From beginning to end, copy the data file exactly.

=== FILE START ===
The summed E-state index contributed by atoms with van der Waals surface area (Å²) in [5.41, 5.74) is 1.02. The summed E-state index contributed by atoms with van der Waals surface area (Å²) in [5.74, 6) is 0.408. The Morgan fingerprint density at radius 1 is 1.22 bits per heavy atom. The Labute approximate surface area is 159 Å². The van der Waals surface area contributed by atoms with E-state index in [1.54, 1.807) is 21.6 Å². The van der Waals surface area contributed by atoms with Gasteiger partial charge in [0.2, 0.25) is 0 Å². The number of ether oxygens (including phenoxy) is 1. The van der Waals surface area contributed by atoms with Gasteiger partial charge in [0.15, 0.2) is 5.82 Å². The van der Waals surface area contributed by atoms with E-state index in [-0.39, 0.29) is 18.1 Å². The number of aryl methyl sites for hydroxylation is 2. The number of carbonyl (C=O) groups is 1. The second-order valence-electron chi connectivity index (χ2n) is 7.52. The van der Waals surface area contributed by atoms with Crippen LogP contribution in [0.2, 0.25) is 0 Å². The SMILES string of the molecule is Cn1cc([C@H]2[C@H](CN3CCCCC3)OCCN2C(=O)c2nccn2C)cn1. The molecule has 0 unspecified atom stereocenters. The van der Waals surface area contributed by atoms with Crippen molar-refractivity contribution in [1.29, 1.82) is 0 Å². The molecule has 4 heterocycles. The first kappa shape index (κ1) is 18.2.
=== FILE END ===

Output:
The summed E-state index contributed by atoms with van der Waals surface area (Å²) in [5.41, 5.74) is 1.02. The summed E-state index contributed by atoms with van der Waals surface area (Å²) in [5.74, 6) is 0.408. The Morgan fingerprint density at radius 1 is 1.22 bits per heavy atom. The Labute approximate surface area is 159 Å². The van der Waals surface area contributed by atoms with E-state index in [1.54, 1.807) is 21.6 Å². The van der Waals surface area contributed by atoms with Gasteiger partial charge in [0.2, 0.25) is 0 Å². The number of ether oxygens (including phenoxy) is 1. The van der Waals surface area contributed by atoms with Gasteiger partial charge in [0.15, 0.2) is 5.82 Å². The van der Waals surface area contributed by atoms with E-state index in [-0.39, 0.29) is 18.1 Å². The number of aryl methyl sites for hydroxylation is 2. The number of carbonyl (C=O) groups is 1. The second-order valence-electron chi connectivity index (χ2n) is 7.52. The van der Waals surface area contributed by atoms with Crippen LogP contribution in [0.2, 0.25) is 0 Å². The SMILES string of the molecule is Cn1cc([C@H]2[C@H](CN3CCCCC3)OCCN2C(=O)c2nccn2C)cn1. The molecule has 0 unspecified atom stereocenters. The van der Waals surface area contributed by atoms with Crippen molar-refractivity contribution in [1.29, 1.82) is 0 Å². The molecule has 4 heterocycles. The first kappa shape index (κ1) is 18.2.